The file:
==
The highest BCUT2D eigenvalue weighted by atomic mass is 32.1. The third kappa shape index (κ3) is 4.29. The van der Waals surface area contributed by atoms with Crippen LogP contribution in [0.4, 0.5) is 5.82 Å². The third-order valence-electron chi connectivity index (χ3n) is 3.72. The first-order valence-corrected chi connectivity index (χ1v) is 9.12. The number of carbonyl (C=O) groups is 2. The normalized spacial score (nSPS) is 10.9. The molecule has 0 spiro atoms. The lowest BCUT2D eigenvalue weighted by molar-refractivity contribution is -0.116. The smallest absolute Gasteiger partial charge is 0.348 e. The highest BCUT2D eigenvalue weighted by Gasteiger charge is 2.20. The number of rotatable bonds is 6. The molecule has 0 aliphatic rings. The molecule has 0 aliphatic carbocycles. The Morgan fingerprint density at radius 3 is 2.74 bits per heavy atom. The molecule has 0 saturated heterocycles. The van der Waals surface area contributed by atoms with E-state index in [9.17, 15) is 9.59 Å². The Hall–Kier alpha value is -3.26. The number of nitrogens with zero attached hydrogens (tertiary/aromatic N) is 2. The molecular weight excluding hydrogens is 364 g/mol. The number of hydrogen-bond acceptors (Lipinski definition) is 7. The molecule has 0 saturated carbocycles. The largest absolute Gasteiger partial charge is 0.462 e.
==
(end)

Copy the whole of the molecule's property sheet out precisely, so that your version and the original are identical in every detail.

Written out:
The highest BCUT2D eigenvalue weighted by atomic mass is 32.1. The third kappa shape index (κ3) is 4.29. The van der Waals surface area contributed by atoms with Crippen LogP contribution in [0.4, 0.5) is 5.82 Å². The third-order valence-electron chi connectivity index (χ3n) is 3.72. The first-order valence-corrected chi connectivity index (χ1v) is 9.12. The number of carbonyl (C=O) groups is 2. The normalized spacial score (nSPS) is 10.9. The molecule has 0 spiro atoms. The lowest BCUT2D eigenvalue weighted by molar-refractivity contribution is -0.116. The smallest absolute Gasteiger partial charge is 0.348 e. The highest BCUT2D eigenvalue weighted by Gasteiger charge is 2.20. The number of rotatable bonds is 6. The molecule has 0 aliphatic rings. The molecule has 0 aliphatic carbocycles. The Morgan fingerprint density at radius 3 is 2.74 bits per heavy atom. The molecule has 0 saturated heterocycles. The van der Waals surface area contributed by atoms with E-state index in [9.17, 15) is 9.59 Å². The Hall–Kier alpha value is -3.26. The number of nitrogens with zero attached hydrogens (tertiary/aromatic N) is 2. The molecular weight excluding hydrogens is 364 g/mol. The number of hydrogen-bond acceptors (Lipinski definition) is 7. The molecule has 0 saturated carbocycles. The largest absolute Gasteiger partial charge is 0.462 e.